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Non-coding RNAs from the rDNA intergenic repeat are transcribed by RNA polymerase I and II and have different functions
Stockholm University, Faculty of Science, Department of Molecular Biosciences, The Wenner-Gren Institute.
Stockholm University, Faculty of Science, Department of Molecular Biosciences, The Wenner-Gren Institute.
Stockholm University, Faculty of Science, Department of Molecular Biosciences, The Wenner-Gren Institute.
Stockholm University, Faculty of Science, Department of Molecular Biosciences, The Wenner-Gren Institute.
(English)Manuscript (preprint) (Other academic)
Abstract [en]

Long intergenic non-coding RNA, linc RNA, are often produced from intergenic sequences and have been ascribed diverse functions, such as regulating mRNA levels and being involved in the formation of heterochromatin. We show here that the intergenic spacer region (IGS) of the ribosomal DNA gene repeat in human cells is transcribed. Three ncRNAs, the IGS19asRNA, the IGS32asRNA and the IGS38RNA, of 500, 800 and 1300 bases, respectively, were isolated and investigated. Two of them, the IGS19asRNA and the IGS32asRNA, were transcribed in the antisense direction with respect to the rRNA and in the sense direction for the IGS38RNA. We also showed that the ncRNAs were transcribed by different RNA polymerases; the IGS19asRNA and the IGS38RNA were transcribed by RNA polymerase II and the IGS32asRNA were transcribed by RNA polymerase I. The three ncRNAs were also differentially regulated; IGS19asRNA induced upon heat shock and the level of the IGS32asRNA increased upon glucose feeding, similar to the 45S rRNA. In addition, the ncRNAs IGS19asRNA and IGS32asRNA were found at different locations in the nucleus, with IGS19asRNA located in a speckled pattern in the nucleus and IGS32asRNA associated with chromatin bound to heterochromatin protein 1. This suggests that the IGS32asRNA has a role in heterochromatin formation.

National Category
Biological Sciences
Identifiers
URN: urn:nbn:se:su:diva-103001OAI: oai:DiVA.org:su-103001DiVA: diva2:714263
Available from: 2014-04-25 Created: 2014-04-25 Last updated: 2016-01-29Bibliographically approved
In thesis
1. Non-protein-coding RNA: Transcription and regulation of ribosomal RNA
Open this publication in new window or tab >>Non-protein-coding RNA: Transcription and regulation of ribosomal RNA
2014 (English)Doctoral thesis, comprehensive summary (Other academic)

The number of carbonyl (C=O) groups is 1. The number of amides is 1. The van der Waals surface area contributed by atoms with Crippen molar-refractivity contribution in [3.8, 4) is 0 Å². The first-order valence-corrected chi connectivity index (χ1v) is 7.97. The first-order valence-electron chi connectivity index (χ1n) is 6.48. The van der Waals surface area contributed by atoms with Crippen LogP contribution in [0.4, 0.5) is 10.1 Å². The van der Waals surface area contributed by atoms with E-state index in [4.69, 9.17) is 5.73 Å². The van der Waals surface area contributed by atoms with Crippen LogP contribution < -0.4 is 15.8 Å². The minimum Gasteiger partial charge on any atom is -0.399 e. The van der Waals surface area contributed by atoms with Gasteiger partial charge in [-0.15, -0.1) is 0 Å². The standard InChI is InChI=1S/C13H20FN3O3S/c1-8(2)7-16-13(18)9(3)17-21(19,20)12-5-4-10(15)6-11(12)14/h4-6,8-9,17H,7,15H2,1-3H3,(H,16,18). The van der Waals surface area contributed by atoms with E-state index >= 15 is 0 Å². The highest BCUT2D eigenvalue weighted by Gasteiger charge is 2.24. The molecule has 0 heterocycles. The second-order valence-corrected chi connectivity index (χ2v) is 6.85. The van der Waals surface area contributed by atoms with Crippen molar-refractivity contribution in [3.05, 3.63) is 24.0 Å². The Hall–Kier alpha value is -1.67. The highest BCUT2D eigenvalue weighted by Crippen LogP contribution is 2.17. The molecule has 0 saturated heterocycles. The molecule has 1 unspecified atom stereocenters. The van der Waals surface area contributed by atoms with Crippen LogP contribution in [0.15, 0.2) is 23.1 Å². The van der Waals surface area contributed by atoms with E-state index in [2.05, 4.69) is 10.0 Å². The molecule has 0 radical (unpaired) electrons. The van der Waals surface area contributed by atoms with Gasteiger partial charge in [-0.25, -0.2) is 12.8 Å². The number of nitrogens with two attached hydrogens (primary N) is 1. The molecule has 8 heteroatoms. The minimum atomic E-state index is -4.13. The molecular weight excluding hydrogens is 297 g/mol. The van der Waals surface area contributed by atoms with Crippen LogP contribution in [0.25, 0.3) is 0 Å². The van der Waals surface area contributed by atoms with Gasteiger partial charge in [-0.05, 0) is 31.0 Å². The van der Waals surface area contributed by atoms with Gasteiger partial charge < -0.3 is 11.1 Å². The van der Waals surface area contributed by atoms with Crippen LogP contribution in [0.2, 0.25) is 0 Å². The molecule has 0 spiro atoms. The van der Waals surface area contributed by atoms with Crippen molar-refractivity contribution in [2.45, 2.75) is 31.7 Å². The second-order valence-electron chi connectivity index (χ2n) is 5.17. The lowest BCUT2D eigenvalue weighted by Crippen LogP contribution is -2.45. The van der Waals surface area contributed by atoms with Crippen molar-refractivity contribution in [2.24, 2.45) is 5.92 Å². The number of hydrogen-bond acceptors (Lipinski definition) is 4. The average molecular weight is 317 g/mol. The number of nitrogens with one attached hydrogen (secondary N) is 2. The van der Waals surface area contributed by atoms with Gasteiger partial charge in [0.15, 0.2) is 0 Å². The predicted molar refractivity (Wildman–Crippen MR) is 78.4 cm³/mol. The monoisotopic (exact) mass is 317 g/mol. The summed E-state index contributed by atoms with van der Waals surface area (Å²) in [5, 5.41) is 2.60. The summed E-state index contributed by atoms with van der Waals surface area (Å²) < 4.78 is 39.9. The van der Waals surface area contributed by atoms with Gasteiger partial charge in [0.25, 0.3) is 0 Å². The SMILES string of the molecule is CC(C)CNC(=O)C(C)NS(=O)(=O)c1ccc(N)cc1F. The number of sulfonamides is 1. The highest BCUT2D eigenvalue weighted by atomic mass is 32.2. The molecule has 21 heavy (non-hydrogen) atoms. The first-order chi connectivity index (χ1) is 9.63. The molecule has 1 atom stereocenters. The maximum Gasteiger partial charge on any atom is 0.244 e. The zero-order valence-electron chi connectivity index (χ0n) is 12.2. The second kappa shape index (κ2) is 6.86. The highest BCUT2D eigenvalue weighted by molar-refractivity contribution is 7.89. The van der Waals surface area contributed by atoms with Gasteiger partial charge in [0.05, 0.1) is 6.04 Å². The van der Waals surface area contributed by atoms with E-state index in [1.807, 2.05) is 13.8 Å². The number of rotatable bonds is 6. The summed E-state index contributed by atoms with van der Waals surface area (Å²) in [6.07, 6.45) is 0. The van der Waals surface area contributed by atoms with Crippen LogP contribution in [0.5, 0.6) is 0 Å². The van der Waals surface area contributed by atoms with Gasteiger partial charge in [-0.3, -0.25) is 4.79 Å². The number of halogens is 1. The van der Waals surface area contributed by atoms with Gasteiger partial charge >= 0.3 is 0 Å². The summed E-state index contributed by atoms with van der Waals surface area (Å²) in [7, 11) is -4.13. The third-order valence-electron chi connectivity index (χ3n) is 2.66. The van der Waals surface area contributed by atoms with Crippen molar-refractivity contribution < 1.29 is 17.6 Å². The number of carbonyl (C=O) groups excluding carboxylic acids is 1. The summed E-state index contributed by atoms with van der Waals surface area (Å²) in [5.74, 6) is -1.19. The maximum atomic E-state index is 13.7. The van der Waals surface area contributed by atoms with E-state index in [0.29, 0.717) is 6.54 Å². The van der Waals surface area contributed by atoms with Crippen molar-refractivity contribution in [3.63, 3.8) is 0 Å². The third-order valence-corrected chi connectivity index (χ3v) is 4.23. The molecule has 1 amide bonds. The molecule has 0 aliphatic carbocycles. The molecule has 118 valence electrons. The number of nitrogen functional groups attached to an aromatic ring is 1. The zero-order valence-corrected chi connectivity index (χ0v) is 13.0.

Abstract [en]

Cell growth and proliferation are processes in the cell that must be tightly regulated. Transcription of ribosomal RNA and ribosomal biogenesis are directly linked to cell growth and proliferation, since the ribosomal RNA encodes for the majority of transcription in a cell and ribosomal biogenesis influences directly the number of proteins that are synthesized.

In the work presented in this thesis, we have investigated the ribosomal RNA genes, namely the ribosomal DNA genes and the 5S rRNA genes, and their transcriptional regulation. One protein complex that is involved in RNA polymerase I and III transcription is the chromatin remodelling complex B‑WICH (WSTF, SNF2h, NM1). RNA polymerase I transcribes the rDNA gene, while RNA polymerase III transcribes the 5S rRNA gene, among others. In Study I we determined the mechanism by which B‑WICH is involved in regulating RNA polymerase I transcription. B‑WICH is associated with the rDNA gene and was able to create a more open chromatin structure, thereby facilitating the binding of HATs and the subsequent histone acetylation. This resulted in a more active transcription of the ribosomal DNA gene. In Study II we wanted to specify the role of NM1 in RNA polymerase I transcription. We found that NM1 is not capable of remodelling chromatin in the same way as B‑WICH, but we demonstrated also that NM1 is needed for active RNA polymerase I transcription and is able to attract the HAT PCAF. In Study III we investigated the intergenic part of the ribosomal DNA gene. We detected non-coding RNAs transcribed from the intergenic region that are transcribed by different RNA polymerases and that are regulated differently in different stress situations. Furthermore, these ncRNAs are distributed at different locations in the cell, suggesting that they have different functions. In Study IV we showed the involvement of B‑WICH in RNA Pol III transcription and, as we previously had shown in Study I, that B‑WICH is able to create a more open chromatin structure, in this case by acting as a licensing factor for c-Myc and the Myc/Max/Mxd network.

Taken together, we have revealed the mechanism by which the B‑WICH complex is able to regulate RNA Pol I and Pol III transcription and we have determined the role of NM1 in the B‑WICH complex. We conclude that B‑WICH is an important factor in the regulation of cell growth and proliferation. Furthermore, we found that the intergenic spacer of the rDNA gene is actively transcribed, producing ncRNAs. Different cellular locations suggest that the ncRNAs have different functions.

Place, publisher, year, edition, pages
Stockholm: Department of Molecular Biosciences, The Wenner-Gren Institute, Stockholm University, 2014. 58 p.
Keyword
ribosomal RNA, non-coding RNA, ribosomal genes, rDNA gene, B-WICH, chromatin remodelling, histone modification
National Category
Cell Biology
Research subject
Cell Biology
Identifiers
urn:nbn:se:su:diva-102718 (URN)978-91-7447-906-5 (ISBN)
Public defence
2014-05-23, Lecture hall E306, Arrheniuslaboratorierna, Svante Arrhenius Väg 20 C, Stockholm, 10:00 (English)
Opponent
Supervisors
Note

At the time of the doctoral defence the following papers were unpublished and had a status as follows: Paper 2: Manuscript; Paper 3: Manuscript

Available from: 2014-04-29 Created: 2014-04-16 Last updated: 2014-04-29Bibliographically approved

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